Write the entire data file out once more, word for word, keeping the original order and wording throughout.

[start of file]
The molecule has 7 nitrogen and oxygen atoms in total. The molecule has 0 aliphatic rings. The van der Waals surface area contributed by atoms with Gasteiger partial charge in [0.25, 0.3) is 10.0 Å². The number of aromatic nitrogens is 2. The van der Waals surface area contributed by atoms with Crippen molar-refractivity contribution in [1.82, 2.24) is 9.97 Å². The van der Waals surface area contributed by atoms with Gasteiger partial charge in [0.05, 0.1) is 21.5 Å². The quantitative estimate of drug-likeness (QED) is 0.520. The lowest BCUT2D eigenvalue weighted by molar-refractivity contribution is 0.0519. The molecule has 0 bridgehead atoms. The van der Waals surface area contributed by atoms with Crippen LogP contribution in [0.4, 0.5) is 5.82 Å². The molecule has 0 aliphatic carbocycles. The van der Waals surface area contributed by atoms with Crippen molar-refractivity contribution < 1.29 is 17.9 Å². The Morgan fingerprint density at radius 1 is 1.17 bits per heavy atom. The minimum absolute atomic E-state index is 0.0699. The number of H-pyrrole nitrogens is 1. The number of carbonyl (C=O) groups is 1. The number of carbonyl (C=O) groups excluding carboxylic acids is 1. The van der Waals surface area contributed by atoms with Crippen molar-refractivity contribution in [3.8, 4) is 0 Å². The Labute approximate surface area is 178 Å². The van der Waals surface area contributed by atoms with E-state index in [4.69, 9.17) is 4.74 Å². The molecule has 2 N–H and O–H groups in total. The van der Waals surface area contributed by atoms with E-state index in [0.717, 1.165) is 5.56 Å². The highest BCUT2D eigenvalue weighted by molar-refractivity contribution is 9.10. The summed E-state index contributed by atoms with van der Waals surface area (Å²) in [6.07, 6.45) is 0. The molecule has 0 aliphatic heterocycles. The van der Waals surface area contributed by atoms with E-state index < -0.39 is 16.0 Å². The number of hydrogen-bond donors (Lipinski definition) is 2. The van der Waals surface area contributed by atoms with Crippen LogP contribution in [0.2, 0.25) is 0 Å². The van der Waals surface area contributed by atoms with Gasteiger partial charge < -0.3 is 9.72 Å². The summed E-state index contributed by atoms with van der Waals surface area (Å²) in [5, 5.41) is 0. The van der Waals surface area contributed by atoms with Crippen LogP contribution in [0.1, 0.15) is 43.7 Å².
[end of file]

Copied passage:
The molecule has 7 nitrogen and oxygen atoms in total. The molecule has 0 aliphatic rings. The van der Waals surface area contributed by atoms with Gasteiger partial charge in [0.25, 0.3) is 10.0 Å². The number of aromatic nitrogens is 2. The van der Waals surface area contributed by atoms with Crippen molar-refractivity contribution in [1.82, 2.24) is 9.97 Å². The van der Waals surface area contributed by atoms with Gasteiger partial charge in [0.05, 0.1) is 21.5 Å². The quantitative estimate of drug-likeness (QED) is 0.520. The lowest BCUT2D eigenvalue weighted by molar-refractivity contribution is 0.0519. The molecule has 0 bridgehead atoms. The van der Waals surface area contributed by atoms with Crippen LogP contribution in [0.4, 0.5) is 5.82 Å². The molecule has 0 aliphatic carbocycles. The van der Waals surface area contributed by atoms with Crippen molar-refractivity contribution < 1.29 is 17.9 Å². The Morgan fingerprint density at radius 1 is 1.17 bits per heavy atom. The minimum absolute atomic E-state index is 0.0699. The number of H-pyrrole nitrogens is 1. The number of carbonyl (C=O) groups is 1. The number of carbonyl (C=O) groups excluding carboxylic acids is 1. The van der Waals surface area contributed by atoms with Crippen molar-refractivity contribution in [3.8, 4) is 0 Å². The Labute approximate surface area is 178 Å². The van der Waals surface area contributed by atoms with E-state index in [4.69, 9.17) is 4.74 Å². The molecule has 2 N–H and O–H groups in total. The van der Waals surface area contributed by atoms with E-state index in [0.717, 1.165) is 5.56 Å². The highest BCUT2D eigenvalue weighted by molar-refractivity contribution is 9.10. The summed E-state index contributed by atoms with van der Waals surface area (Å²) in [6.07, 6.45) is 0. The molecule has 0 aliphatic heterocycles. The van der Waals surface area contributed by atoms with E-state index < -0.39 is 16.0 Å². The number of hydrogen-bond donors (Lipinski definition) is 2. The van der Waals surface area contributed by atoms with Crippen LogP contribution in [0.2, 0.25) is 0 Å². The van der Waals surface area contributed by atoms with Gasteiger partial charge < -0.3 is 9.72 Å². The summed E-state index contributed by atoms with van der Waals surface area (Å²) in [5, 5.41) is 0. The van der Waals surface area contributed by atoms with Crippen LogP contribution in [0.1, 0.15) is 43.7 Å².